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BMW's dual-fuel liquid hydrogen car is way beyond cool

There is nothing unusual about automakers building experimental cars that run on hydrogen. Hundreds are in operation and almost exclusively they are powered by fuel cells that electrochemically combine hydrogen and oxygen to produce electricity and power an electric motor.

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There is nothing unusual about automakers building experimental cars that run on hydrogen. Hundreds are in operation and almost exclusively they are powered by fuel cells that electrochemically combine hydrogen and oxygen to produce electricity and power an electric motor.

But that is not the only way hydrogen can be used as an automotive fuel. While there are some challenges to doing so, it can also be burned directly in an internal combustion engine – with the same near-zero exhaust emissions, apart from water vapour.

That is the route BMW has been pursuing since 1979, and based on the performance of the BMW Hydrogen 7 I drove in Toronto last week, they have the technology just about perfected. So much so that the company is building a series of Hydrogen 7s in limited production for distribution to high-profile, environmentally minded drivers around the world.

They are dual-fuel vehicles capable of running on either hydrogen or gasoline, a necessity because there is as yet a very limited infrastructure for the distribution of hydrogen. It is especially limited for liquid hydrogen, which is the route BMW has chosen to follow.

Most fuel-cell vehicles under development use gaseous hydrogen, which is stored in high-pressure tanks at pressures up to 70 MPa (10,000 psi).

Liquid hydrogen is cryogenic, which means it doesn’t require high pressures for storage, but it does have to be cooled to -253C to remain liquid.

It’s the best way to pack a lot of hydrogen into a small space, for both storage and transportation, explained Jason Perron, one of the BMW engineers working on the project.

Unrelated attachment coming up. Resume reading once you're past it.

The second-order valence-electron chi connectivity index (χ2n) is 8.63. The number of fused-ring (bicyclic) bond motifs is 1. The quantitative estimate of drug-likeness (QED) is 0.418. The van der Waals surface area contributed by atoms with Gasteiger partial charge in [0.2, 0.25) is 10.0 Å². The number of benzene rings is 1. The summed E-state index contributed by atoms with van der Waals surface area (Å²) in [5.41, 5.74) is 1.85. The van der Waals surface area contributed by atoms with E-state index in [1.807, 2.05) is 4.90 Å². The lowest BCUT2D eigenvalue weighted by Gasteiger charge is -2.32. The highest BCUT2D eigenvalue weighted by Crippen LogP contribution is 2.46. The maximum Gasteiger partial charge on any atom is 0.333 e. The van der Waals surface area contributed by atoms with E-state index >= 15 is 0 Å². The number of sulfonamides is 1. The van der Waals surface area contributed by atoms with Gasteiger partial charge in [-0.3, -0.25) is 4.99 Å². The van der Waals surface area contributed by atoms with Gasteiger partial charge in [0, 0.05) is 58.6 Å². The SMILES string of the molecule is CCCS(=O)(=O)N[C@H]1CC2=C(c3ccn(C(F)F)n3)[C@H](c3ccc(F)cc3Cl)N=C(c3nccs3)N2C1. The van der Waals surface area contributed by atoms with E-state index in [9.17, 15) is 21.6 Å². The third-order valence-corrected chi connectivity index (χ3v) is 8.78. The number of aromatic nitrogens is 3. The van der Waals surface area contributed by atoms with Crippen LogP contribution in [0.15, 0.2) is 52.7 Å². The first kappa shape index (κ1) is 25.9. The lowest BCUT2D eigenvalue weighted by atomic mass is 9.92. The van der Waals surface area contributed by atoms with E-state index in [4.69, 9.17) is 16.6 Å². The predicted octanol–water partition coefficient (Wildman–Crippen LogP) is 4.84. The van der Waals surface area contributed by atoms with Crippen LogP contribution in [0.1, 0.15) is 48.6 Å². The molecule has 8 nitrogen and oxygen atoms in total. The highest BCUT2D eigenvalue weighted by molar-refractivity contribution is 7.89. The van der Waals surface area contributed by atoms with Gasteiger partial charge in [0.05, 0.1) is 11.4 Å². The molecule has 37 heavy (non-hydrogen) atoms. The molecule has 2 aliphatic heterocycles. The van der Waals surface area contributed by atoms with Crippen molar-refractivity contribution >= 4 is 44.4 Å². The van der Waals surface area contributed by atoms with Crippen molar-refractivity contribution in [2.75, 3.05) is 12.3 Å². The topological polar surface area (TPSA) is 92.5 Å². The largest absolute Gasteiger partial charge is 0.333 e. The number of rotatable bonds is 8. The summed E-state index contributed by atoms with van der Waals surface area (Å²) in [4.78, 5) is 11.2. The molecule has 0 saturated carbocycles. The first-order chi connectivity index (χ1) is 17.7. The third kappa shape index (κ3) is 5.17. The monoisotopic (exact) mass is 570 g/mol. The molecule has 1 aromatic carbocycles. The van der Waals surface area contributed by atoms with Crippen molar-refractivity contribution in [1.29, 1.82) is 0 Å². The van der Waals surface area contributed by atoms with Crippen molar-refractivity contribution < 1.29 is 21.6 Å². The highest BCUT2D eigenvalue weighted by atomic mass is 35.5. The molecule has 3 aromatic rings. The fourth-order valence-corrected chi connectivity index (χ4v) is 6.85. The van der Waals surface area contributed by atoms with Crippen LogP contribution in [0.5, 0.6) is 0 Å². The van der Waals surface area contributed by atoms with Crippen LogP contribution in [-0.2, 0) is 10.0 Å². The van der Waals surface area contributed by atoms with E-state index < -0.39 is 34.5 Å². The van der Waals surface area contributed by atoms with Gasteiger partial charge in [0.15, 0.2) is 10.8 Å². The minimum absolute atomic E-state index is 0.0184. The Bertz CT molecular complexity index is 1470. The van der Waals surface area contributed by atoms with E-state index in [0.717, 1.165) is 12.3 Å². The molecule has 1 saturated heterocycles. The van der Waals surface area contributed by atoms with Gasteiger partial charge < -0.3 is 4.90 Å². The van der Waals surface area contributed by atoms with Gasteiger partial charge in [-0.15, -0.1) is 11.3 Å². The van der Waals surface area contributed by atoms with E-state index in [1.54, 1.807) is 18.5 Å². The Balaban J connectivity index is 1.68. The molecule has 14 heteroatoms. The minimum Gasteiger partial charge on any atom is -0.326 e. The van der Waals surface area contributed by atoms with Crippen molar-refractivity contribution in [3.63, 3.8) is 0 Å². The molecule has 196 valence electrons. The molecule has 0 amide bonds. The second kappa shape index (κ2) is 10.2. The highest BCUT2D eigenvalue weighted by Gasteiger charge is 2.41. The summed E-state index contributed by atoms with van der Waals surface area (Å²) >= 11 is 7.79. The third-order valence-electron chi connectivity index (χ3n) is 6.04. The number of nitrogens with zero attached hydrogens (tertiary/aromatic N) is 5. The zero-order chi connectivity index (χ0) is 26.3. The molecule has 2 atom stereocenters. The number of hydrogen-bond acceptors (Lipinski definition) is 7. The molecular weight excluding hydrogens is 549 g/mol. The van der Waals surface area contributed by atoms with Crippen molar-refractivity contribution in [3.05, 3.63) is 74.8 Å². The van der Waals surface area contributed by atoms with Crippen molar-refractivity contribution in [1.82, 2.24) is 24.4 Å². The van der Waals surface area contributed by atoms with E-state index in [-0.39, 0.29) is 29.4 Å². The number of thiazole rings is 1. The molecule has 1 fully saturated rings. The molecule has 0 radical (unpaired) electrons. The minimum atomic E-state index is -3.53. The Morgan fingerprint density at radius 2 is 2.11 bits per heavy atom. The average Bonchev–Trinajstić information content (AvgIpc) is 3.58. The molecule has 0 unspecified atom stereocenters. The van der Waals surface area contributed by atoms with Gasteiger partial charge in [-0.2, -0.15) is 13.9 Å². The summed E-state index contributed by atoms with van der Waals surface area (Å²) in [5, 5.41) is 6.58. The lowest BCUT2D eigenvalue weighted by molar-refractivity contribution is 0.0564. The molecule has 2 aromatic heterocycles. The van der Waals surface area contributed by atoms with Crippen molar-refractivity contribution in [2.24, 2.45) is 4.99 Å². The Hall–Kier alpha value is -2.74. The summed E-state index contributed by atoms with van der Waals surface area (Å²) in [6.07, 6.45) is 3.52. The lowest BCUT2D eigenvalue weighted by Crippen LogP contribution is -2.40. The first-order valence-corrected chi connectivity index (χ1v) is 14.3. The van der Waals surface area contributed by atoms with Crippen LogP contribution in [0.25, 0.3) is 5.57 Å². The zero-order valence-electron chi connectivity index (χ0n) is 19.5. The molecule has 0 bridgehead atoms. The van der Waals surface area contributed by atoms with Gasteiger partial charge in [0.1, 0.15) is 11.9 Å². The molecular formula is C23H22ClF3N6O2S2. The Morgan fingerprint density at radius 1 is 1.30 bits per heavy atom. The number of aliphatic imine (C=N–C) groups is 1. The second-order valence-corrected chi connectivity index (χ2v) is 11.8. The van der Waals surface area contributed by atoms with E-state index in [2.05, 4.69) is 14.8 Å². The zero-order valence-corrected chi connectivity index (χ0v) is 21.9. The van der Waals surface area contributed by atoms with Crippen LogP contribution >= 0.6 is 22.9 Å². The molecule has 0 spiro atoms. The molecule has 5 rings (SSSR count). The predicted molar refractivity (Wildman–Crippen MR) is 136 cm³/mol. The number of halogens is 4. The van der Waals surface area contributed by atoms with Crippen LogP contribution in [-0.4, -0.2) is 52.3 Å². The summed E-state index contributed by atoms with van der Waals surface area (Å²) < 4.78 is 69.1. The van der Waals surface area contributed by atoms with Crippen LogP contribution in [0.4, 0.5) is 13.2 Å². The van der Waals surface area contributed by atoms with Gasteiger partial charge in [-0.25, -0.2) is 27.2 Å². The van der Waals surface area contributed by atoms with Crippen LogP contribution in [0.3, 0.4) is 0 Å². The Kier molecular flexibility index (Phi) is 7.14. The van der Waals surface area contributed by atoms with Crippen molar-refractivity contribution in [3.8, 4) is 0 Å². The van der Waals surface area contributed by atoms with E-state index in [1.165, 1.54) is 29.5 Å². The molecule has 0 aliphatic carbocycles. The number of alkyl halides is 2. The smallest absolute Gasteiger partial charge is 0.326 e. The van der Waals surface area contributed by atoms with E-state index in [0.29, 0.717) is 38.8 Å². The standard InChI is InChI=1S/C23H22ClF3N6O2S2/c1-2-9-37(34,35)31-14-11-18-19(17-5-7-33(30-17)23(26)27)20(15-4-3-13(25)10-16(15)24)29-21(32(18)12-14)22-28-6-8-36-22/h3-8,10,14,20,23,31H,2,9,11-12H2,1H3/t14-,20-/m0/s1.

The rig for refuelling the Hydrogen 7 looks similar to those used for Indy or Formula 1 cars. About 12 cm in diameter, it fits tightly onto the car’s filler neck, located in its right C-pillar, via a positive coupling, just like on the race cars.

The centre part of the filling tube transfers liquid hydrogen in, while a surrounding chamber vents hydrogen gas out. In a commercial application, that gas, which builds up in the tank as the fuel gradually warms up, would be recovered and cooled down to a liquid state again for subsequent use.

For touring purposes (BMW is touring North America with a fleet of Hydrogen 7s to publicize the technology), the Linde gas company has constructed a mobile refuelling rig to both store and dispense the fuel.

The 160-litre tank in the car is double-walled stainless steel with an aluminum-foil reflective layer and a vacuum between the two walls to minimize heat transfer. BMW says it would take a snowball 13 years to melt inside the tank.

While the hydrogen is stored in liquid form, it is delivered to the engine as a gas, so the tank is never filled more than 80 per cent with liquid. That way, there is always a low-pressure, gaseous component from which fuel is drawn for the engine.

The hydrogen is mixed with incoming air via port-type injectors atop the inlet manifold, which tend to clatter a bit, like a diesel, especially on startup. But that noise cannot be heard from inside the car with the hood closed.

From behind the wheel, the Hydrogen 7’s noise level and performance when running on hydrogen is indistinguishable from that when running on gasoline. A button on the steering wheel lets the driver switch seamlessly between the two fuels, imperceptibly to other passengers in the car.

Because the engine has to be tuned to accommodate both fuels, the performance on either is not quite as strong as with a gasoline-only 7 Series V12; but with a peak output of 260 hp from the big 6.0-litre engine, it is still more than adequate.

According to Alvaro Sousa, another BMW engineer assigned to the Hydrogen 7 project, the next-generation engine currently under development will include direct injection and be optimized to operate exclusively on hydrogen.

But developing such a car creates a chicken-and-egg scenario. It won’t be practical until there is an established hydrogen supply infrastructure to refuel it.

That is one of the reasons for this tour – to demonstrate the clean-air advantages of the technology and encourage those in a position to do so to accelerate the development of a supporting infrastructure.

mgmalloy@aol.com

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